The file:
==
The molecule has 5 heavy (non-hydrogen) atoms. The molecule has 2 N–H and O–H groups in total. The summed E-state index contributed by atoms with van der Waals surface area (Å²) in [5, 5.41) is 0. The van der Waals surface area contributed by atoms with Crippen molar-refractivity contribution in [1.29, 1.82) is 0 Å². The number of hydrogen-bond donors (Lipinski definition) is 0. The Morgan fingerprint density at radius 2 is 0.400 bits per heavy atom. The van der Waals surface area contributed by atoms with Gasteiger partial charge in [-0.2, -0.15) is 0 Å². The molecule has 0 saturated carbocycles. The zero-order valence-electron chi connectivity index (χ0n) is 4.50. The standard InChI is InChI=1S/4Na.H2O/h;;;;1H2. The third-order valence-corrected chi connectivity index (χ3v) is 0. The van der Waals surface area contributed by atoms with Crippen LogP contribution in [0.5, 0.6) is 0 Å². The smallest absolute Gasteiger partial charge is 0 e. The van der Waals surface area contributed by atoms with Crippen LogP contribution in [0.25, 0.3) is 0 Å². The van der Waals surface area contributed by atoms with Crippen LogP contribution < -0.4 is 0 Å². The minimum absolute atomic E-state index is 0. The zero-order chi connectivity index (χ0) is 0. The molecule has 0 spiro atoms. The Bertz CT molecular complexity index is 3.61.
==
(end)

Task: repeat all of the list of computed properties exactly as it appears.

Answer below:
The molecule has 5 heavy (non-hydrogen) atoms. The molecule has 2 N–H and O–H groups in total. The summed E-state index contributed by atoms with van der Waals surface area (Å²) in [5, 5.41) is 0. The van der Waals surface area contributed by atoms with Crippen molar-refractivity contribution in [1.29, 1.82) is 0 Å². The number of hydrogen-bond donors (Lipinski definition) is 0. The Morgan fingerprint density at radius 2 is 0.400 bits per heavy atom. The van der Waals surface area contributed by atoms with Gasteiger partial charge in [-0.2, -0.15) is 0 Å². The molecule has 0 saturated carbocycles. The zero-order valence-electron chi connectivity index (χ0n) is 4.50. The standard InChI is InChI=1S/4Na.H2O/h;;;;1H2. The third-order valence-corrected chi connectivity index (χ3v) is 0. The van der Waals surface area contributed by atoms with Crippen LogP contribution in [0.5, 0.6) is 0 Å². The smallest absolute Gasteiger partial charge is 0 e. The van der Waals surface area contributed by atoms with Crippen LogP contribution in [0.25, 0.3) is 0 Å². The van der Waals surface area contributed by atoms with Crippen LogP contribution < -0.4 is 0 Å². The minimum absolute atomic E-state index is 0. The zero-order chi connectivity index (χ0) is 0. The molecule has 0 spiro atoms. The Bertz CT molecular complexity index is 3.61.